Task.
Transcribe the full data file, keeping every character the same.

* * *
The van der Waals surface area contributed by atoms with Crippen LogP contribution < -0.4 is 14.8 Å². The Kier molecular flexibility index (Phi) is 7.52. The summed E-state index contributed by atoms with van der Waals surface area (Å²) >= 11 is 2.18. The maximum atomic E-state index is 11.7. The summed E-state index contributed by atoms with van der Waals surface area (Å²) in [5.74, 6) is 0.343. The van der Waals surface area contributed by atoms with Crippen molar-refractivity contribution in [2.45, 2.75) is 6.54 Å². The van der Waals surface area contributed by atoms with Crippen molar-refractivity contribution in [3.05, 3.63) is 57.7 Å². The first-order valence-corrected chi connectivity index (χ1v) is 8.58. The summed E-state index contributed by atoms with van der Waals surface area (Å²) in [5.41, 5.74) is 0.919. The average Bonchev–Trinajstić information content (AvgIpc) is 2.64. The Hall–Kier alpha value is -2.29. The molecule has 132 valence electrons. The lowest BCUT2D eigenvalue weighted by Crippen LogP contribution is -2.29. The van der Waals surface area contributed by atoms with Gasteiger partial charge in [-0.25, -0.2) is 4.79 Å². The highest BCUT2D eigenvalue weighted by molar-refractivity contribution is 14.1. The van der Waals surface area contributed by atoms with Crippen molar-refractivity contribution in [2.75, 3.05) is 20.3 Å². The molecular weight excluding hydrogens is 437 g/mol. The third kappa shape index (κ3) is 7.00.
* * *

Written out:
The van der Waals surface area contributed by atoms with Crippen LogP contribution < -0.4 is 14.8 Å². The Kier molecular flexibility index (Phi) is 7.52. The summed E-state index contributed by atoms with van der Waals surface area (Å²) >= 11 is 2.18. The maximum atomic E-state index is 11.7. The summed E-state index contributed by atoms with van der Waals surface area (Å²) in [5.74, 6) is 0.343. The van der Waals surface area contributed by atoms with Crippen molar-refractivity contribution in [2.45, 2.75) is 6.54 Å². The van der Waals surface area contributed by atoms with Crippen molar-refractivity contribution in [3.05, 3.63) is 57.7 Å². The first-order valence-corrected chi connectivity index (χ1v) is 8.58. The summed E-state index contributed by atoms with van der Waals surface area (Å²) in [5.41, 5.74) is 0.919. The average Bonchev–Trinajstić information content (AvgIpc) is 2.64. The Hall–Kier alpha value is -2.29. The molecule has 132 valence electrons. The lowest BCUT2D eigenvalue weighted by Crippen LogP contribution is -2.29. The van der Waals surface area contributed by atoms with Gasteiger partial charge in [-0.25, -0.2) is 4.79 Å². The highest BCUT2D eigenvalue weighted by molar-refractivity contribution is 14.1. The van der Waals surface area contributed by atoms with Crippen molar-refractivity contribution in [2.75, 3.05) is 20.3 Å². The molecular weight excluding hydrogens is 437 g/mol. The third kappa shape index (κ3) is 7.00.